MP calls for police investigation into Times email hacking

Labour MP and anti phone-hacking campaigner Tom Watson has called for the police to investigate the Times after the paper admitted hacking the emails of the anonymous police blogger NightJack.

He also wants to see editor James Harding recalled to the Leveson Inquiry following his evidence session last week.

The paper controversially revealed the identity of NightJack – Lancashire police detective Richard Horton – in June 2009 after it successfully overturned a interim privacy injunction at the High Court.

In its evidence The Times said it had deduced Horton’s identity using publicly available information.

Last week The Times admitted it had hacked Horton’s email account – and that the reporter behind the story, former media correspondent Patrick Foster, had informed his managers of this before the story was published.

However, it is not yet clear the role hacking played in the story. In an article last week the paper claimed that ‘Foster identified Mr Horton using a legitimate process of deduction based on sources and information publicly available on the internet”.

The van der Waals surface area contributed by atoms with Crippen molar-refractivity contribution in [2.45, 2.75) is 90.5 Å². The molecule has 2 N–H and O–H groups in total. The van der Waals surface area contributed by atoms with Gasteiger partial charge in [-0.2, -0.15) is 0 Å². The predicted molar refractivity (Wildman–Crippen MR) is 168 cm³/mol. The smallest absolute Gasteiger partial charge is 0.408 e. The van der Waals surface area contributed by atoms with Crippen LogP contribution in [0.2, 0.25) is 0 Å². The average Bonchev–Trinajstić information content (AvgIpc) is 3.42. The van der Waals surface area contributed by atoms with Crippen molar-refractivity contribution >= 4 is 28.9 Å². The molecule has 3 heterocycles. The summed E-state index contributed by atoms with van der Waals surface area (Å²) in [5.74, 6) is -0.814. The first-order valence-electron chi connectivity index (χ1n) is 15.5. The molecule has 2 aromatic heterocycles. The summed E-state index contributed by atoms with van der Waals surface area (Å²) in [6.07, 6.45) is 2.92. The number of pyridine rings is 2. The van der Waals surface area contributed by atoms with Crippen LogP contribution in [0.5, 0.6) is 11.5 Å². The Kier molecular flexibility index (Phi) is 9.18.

Watson said: ‘James Harding has questions to answer. Who at the company was aware the High Court and the blogger’s lawyers were not told about this?”

In a letter to the Met deputy assistant commissioner Sue Akers, who is leading the investigation into phone-hacking at the News of the World, Watson said: ‘It is clear that a crime has been committed – illicit hacking of personal emails. It is almost certain that a judge was misled…

“A journalist and unnamed managers failed to report the crime to their proprietor or the police. This runs counter to the assurances of Rupert Murdoch that News International takes a ‘zero tolerance approach to wrongdoing’.

‘I must ask that you tp investigate computer hacking at The Times. In so doing you will also be able to establish whether perjury and a conspiracy to pervert the course of justice have also occurred.”

A copy of the letter has been sent to the Attorney General, Dominic Grieve.

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